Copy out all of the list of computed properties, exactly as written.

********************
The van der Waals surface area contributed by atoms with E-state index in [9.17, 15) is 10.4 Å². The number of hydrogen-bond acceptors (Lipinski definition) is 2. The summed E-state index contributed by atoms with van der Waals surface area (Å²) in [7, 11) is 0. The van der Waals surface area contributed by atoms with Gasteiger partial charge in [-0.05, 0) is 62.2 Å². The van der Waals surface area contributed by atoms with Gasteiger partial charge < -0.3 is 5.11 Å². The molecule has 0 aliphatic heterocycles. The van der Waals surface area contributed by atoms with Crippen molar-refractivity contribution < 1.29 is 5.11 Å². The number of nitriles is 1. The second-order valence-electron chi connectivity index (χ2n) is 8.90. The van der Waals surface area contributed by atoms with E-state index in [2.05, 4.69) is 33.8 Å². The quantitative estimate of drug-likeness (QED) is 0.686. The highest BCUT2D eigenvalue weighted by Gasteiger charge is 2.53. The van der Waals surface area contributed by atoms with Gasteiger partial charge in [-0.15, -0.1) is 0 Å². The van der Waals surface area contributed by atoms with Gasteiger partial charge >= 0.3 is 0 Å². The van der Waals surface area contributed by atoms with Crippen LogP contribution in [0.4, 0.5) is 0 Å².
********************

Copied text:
The van der Waals surface area contributed by atoms with E-state index in [9.17, 15) is 10.4 Å². The number of hydrogen-bond acceptors (Lipinski definition) is 2. The summed E-state index contributed by atoms with van der Waals surface area (Å²) in [7, 11) is 0. The van der Waals surface area contributed by atoms with Gasteiger partial charge in [-0.05, 0) is 62.2 Å². The van der Waals surface area contributed by atoms with Gasteiger partial charge < -0.3 is 5.11 Å². The molecule has 0 aliphatic heterocycles. The van der Waals surface area contributed by atoms with Crippen molar-refractivity contribution < 1.29 is 5.11 Å². The number of nitriles is 1. The second-order valence-electron chi connectivity index (χ2n) is 8.90. The van der Waals surface area contributed by atoms with E-state index in [2.05, 4.69) is 33.8 Å². The quantitative estimate of drug-likeness (QED) is 0.686. The highest BCUT2D eigenvalue weighted by Gasteiger charge is 2.53. The van der Waals surface area contributed by atoms with Gasteiger partial charge in [-0.15, -0.1) is 0 Å². The van der Waals surface area contributed by atoms with Gasteiger partial charge >= 0.3 is 0 Å². The van der Waals surface area contributed by atoms with Crippen LogP contribution in [0.4, 0.5) is 0 Å².